President Obama has made a recent push in the last couple of weeks to remedy the unpaid maternity leave issue in the United States. This is an issue, as it is an issue about discrimination. If you are disagreeing and thinking this is just a matter of public policy or economic issues, then I encourage you to read on.
Even before getting into the policy reasons as to why or why not, it may be helpful to understand how prevalent paid maternity leave is around the world. Out of 192 countries, 163 of them mandate at least 10 weeks of paid maternity leave. The United States is the only industrialized country that does not provide for paid maternity leave. We are right in the same crowd as Suriname and Liberia. So if almost every country in the world has deemed this is a necessary and appropriate right – why haven’t we?
Why do we need legislation on this? Isn’t this intrusive?
There are a lot of times when the argument is that the free market, and/or the legislative process will take care of the needs of individual citizens. I definitely believe in a lot of cases, this is true – but in this case, the process has failed. This has been an issue for over 300 years, and it hasn’t resolved itself yet. It wasn’t even until the 1990’s that the Family Medical Leave Act was passed which provided unpaid protected time off for mothers. However, the FMLA only covers companies that have 50 or more employees. This is not a small gap, as 4.5 Million businesses in the US have less than 50 employees.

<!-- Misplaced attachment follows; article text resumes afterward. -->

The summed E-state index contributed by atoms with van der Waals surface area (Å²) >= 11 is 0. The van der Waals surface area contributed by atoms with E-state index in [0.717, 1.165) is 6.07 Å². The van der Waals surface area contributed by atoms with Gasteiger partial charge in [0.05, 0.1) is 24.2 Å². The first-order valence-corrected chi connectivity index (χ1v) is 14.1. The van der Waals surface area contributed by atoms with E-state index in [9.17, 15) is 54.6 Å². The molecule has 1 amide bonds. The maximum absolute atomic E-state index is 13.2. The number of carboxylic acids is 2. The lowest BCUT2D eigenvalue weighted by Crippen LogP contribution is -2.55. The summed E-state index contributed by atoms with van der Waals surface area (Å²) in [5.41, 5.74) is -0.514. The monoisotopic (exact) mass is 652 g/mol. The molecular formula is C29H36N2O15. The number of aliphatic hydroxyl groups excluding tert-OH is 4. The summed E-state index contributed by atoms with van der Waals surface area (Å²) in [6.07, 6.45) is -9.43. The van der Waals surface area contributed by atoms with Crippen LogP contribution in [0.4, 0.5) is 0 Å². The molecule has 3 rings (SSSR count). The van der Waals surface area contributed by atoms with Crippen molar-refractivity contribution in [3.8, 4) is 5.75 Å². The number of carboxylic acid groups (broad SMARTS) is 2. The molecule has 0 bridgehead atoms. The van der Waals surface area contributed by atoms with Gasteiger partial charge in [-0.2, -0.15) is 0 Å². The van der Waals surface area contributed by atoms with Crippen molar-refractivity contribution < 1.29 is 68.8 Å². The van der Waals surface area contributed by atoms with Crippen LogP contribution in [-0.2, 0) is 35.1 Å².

Don’t companies offer this anyhow?
I wish this were the case. Often our public perception of what companies provide is slanted by the larger companies (e.g. Fortune 500). Within the Fortune 500, 100% offer paid maternity leave. But within the united states – only 5% of businesses offer paid maternity leave.
The economic impact?
Here is the interesting element, yes there will be an economic impact. There is no way to mitigate the fact that business will have to provide several weeks of pay with no productivity. But if every other major industrial country has this as part of their expense structure, then we (by adding this expense to our economy), are not structurally putting ourselves at a disadvantage.
This is where it will seem a little philosophical, but I am convinced this is discrimination but I think the logic makes sense.
1. The human species needs to propagate for our future survival
2. The females are the only ones that can bear children
3. Females face an economic penalty for bearing children.
It seems a little too easy that men, who for years made the rules, didn’t get impacted and women did. Now there are even more progressive countries that actually realize that men are also discriminated against too – as there is a social stigma against men taking paternity leave.
What do you think?